A lack of financial confidence could stop you investing – but overconfidence can be far more dangerous. You risk losing money, writes Sheryl Sutherland.
If you ask people if their driving ability is average, above-average or below-average in comparison to other drivers, they’re likely to answer above-average.
Some 82 per cent of students in a recent survey rated themselves in the top 20 per cent of their group.
Statistically, however, the results should have been one-third above-average, one-third average and one-third below average.
It’s common to overestimate your ability – and when that affects your investing decisions, it can be dangerous.
Psychologists have discovered that we tend to overestimate our level of financial knowledge, underestimate risk and exaggerate our ability to control events.
Although both sexes show overconfidence, men are generally more overconfident than women.
One researcher studied more than 150,000 trading accounts and found that women sold an average of 53 per cent of the shares they held each year, while men traded a much higher 77 per cent a year.
Do you know what you don’t know?
Today we have quick and unparalleled access to vast quantities of data on the internet. When we estimate our level of knowledge, we tend to confirm our existing beliefs by searching for data which supports our views – and skimming over information that doesn’t.
We buy products and services because we believe the more knowledge we have, the more accurate our forecasts will be. But does this lead to better quality decisions? If a little knowledge is a dangerous thing, what’s a lot of knowledge?
Behavioural scientists have come up with the term ‘calibrated confidence’, which means knowing what you can and can’t do.
It’s about being comfortable with knowing how limited your abilities really are.
A lack of confidence in your own ability to do something usually results in a lack of activity. In investing, that’s actually a good thing, because low activity levels have been proven to produce better outcomes.
The odds are like Lotto
As a financial adviser, if I had a dollar for all the stories I’ve been told by overconfident investors, I’d be very rich indeed.
Their overconfidence usually relates to fantastic returns from everything from property, to bitcoin, to the tech bubble.
Most overconfident investors fall into a money illusion called ‘ignoring the base rate’.
This is a tendency to disregard or discount the overall odds in a situation. It makes you prone to exaggerating their ability to control events.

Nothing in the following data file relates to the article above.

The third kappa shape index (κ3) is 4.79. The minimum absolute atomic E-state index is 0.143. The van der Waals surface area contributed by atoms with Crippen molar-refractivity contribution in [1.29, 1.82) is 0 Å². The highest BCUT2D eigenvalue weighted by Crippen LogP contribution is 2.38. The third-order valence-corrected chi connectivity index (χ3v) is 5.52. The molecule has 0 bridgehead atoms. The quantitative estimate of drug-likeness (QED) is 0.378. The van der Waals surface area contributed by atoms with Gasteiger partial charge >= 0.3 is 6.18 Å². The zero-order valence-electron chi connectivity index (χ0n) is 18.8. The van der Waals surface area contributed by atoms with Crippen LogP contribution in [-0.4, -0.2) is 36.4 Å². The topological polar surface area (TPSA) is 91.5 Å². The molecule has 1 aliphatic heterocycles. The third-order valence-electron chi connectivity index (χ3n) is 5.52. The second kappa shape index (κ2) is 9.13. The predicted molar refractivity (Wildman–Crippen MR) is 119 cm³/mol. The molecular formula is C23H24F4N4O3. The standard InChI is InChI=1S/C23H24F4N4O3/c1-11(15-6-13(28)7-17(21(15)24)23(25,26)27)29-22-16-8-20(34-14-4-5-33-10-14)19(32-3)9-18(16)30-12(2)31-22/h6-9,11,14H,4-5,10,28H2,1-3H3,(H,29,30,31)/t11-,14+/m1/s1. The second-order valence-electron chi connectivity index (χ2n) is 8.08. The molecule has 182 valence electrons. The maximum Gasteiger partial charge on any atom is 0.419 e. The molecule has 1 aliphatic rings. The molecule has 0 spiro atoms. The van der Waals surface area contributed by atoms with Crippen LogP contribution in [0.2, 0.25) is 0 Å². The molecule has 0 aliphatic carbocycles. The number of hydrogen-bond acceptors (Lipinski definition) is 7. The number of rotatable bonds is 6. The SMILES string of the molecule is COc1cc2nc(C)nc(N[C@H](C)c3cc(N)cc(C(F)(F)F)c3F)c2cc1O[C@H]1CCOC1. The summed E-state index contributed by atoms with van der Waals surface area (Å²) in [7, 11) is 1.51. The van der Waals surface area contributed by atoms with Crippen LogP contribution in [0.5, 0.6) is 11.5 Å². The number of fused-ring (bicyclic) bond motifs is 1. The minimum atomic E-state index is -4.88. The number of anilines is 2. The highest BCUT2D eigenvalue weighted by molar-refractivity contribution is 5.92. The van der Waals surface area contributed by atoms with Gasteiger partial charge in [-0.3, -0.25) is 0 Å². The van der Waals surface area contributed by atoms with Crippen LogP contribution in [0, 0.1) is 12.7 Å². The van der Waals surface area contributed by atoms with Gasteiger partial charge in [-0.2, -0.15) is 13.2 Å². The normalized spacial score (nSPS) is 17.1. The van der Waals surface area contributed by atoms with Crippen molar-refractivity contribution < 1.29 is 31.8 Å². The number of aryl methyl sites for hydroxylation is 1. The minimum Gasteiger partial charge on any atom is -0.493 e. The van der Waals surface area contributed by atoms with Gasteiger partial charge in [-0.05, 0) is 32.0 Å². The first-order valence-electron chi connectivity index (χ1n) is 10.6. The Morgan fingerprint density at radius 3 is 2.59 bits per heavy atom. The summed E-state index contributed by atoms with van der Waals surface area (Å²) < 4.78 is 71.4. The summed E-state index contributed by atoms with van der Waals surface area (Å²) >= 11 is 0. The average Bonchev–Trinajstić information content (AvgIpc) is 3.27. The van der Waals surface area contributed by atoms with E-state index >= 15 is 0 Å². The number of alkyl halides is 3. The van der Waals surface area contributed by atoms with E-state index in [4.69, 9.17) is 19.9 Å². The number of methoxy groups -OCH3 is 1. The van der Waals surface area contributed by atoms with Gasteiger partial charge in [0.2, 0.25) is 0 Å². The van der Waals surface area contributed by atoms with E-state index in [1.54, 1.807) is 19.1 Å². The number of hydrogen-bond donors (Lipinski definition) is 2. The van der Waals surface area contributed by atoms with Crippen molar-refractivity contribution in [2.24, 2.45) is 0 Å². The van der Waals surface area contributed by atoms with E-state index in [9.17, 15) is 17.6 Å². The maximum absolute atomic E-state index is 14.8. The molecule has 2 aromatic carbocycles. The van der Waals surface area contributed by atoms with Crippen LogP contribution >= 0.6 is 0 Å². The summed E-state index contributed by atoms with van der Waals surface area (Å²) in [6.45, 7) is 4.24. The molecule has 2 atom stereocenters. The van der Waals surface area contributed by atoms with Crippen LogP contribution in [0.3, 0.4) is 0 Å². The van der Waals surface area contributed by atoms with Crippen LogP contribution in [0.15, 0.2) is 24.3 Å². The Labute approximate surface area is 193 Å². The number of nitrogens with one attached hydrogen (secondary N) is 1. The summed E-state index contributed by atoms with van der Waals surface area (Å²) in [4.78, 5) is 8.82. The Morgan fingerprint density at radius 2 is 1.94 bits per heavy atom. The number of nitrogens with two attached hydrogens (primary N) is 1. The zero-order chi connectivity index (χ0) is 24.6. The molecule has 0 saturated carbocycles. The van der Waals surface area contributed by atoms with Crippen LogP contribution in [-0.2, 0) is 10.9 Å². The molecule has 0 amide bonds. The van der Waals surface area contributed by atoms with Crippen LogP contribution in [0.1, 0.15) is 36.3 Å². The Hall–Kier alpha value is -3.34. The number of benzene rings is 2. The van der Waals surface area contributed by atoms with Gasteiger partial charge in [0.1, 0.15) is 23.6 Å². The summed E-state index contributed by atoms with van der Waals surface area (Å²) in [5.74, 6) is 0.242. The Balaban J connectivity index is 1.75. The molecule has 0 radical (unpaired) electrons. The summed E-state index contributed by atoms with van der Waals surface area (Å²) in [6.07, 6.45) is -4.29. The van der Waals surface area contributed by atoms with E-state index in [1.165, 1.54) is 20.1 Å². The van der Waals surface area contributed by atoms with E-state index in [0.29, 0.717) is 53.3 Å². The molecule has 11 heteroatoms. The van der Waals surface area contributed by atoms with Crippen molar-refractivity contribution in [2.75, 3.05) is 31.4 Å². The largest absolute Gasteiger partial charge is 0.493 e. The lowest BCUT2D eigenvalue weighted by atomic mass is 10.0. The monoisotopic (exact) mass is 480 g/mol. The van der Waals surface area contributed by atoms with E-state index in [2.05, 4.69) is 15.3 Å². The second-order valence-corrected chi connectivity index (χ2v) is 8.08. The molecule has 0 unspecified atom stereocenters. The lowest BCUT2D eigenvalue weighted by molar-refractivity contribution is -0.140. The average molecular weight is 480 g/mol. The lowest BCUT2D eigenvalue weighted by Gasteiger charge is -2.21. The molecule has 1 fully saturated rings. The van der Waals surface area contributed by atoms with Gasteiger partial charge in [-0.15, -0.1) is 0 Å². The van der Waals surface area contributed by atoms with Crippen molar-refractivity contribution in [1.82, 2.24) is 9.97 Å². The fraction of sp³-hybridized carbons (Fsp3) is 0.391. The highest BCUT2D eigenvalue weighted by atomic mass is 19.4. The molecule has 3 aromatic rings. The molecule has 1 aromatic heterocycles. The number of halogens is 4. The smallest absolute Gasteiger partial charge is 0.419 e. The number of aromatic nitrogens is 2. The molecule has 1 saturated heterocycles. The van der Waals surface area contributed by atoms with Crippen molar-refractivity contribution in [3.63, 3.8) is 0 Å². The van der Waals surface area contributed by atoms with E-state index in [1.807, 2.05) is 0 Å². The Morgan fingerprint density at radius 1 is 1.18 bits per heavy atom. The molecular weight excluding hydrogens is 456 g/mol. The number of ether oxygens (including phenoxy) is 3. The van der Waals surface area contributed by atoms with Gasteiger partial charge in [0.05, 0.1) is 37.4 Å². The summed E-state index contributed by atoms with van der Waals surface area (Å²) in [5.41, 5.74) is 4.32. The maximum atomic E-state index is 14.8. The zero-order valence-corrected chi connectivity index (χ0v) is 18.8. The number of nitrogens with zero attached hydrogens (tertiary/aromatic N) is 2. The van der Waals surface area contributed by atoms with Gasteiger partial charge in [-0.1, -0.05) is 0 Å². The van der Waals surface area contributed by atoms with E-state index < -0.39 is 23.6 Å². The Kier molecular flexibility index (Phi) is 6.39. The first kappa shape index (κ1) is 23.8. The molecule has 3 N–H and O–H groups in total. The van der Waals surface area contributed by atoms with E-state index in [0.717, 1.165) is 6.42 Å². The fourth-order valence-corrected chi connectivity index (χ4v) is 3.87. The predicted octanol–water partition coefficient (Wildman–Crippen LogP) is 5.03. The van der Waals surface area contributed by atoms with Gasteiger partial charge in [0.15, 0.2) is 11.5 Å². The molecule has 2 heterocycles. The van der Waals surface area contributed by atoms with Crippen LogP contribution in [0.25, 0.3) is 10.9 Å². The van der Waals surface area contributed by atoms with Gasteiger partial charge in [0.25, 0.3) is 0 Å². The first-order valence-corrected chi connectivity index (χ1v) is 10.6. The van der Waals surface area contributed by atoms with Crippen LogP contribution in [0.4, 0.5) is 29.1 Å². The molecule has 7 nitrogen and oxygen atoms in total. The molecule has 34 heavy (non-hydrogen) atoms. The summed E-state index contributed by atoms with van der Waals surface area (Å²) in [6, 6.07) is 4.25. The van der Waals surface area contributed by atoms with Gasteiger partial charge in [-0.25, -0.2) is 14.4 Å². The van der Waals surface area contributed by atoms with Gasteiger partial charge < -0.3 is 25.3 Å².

Look at these events and see if you’re surprised by how unlikely they are.
What are the odds?
· Winning Powerball Division One on a Power Dip: 1 in 3,070,704.
· Dying from slipping or tripping: 1 in 6,548.
· Suffering an unprovoked shark attack: 1 in 6,000,000.
· That you’ll keep buying and not win the jackpot after 50 years: 149 in 150 (99.33 per cent).
· Winning Lotto Division One on a Lucky Dip: 1 in 373,838.
Are you overconfident?
If you see yourself in several of these statements, you may be overconfident.
- You think you’re beating the market consistently.
- You claim credit for profits, but explain away the losses.
- You make investments or spend without much research, or you have numerous financial information sources.
- You trade frequently.
- You don’t know the return on your investments.
- You think you should invest in ‘what you know’.
- You think investing without an adviser is smart and easy.
- You’re willing to take large risks.
- You invest heavily in one market sector.
- You disregard indicators that don’t endorse your position.
- You’re willing to ride losses.
- Your ‘let’s take a chance’ attitude increases.
- You believe that the best is yet to come.
First published 20 July, 2018
This article is part of the Rational Investor series by Sheryl Sutherland. Sutherland, of the Financial Strategies Group, is an investment adviser who has worked in the industry for the past 30 years. She’s also the author of multiple best-selling books.
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JUNO does not contain financial advice as defined by the Financial Advisers Act 2008. Consult a suitably qualified financial adviser before making investment decisions. This story reflects the views of the contributor only. Content comes from sources that JUNO considers accurate, but we do not guarantee that the content is accurate.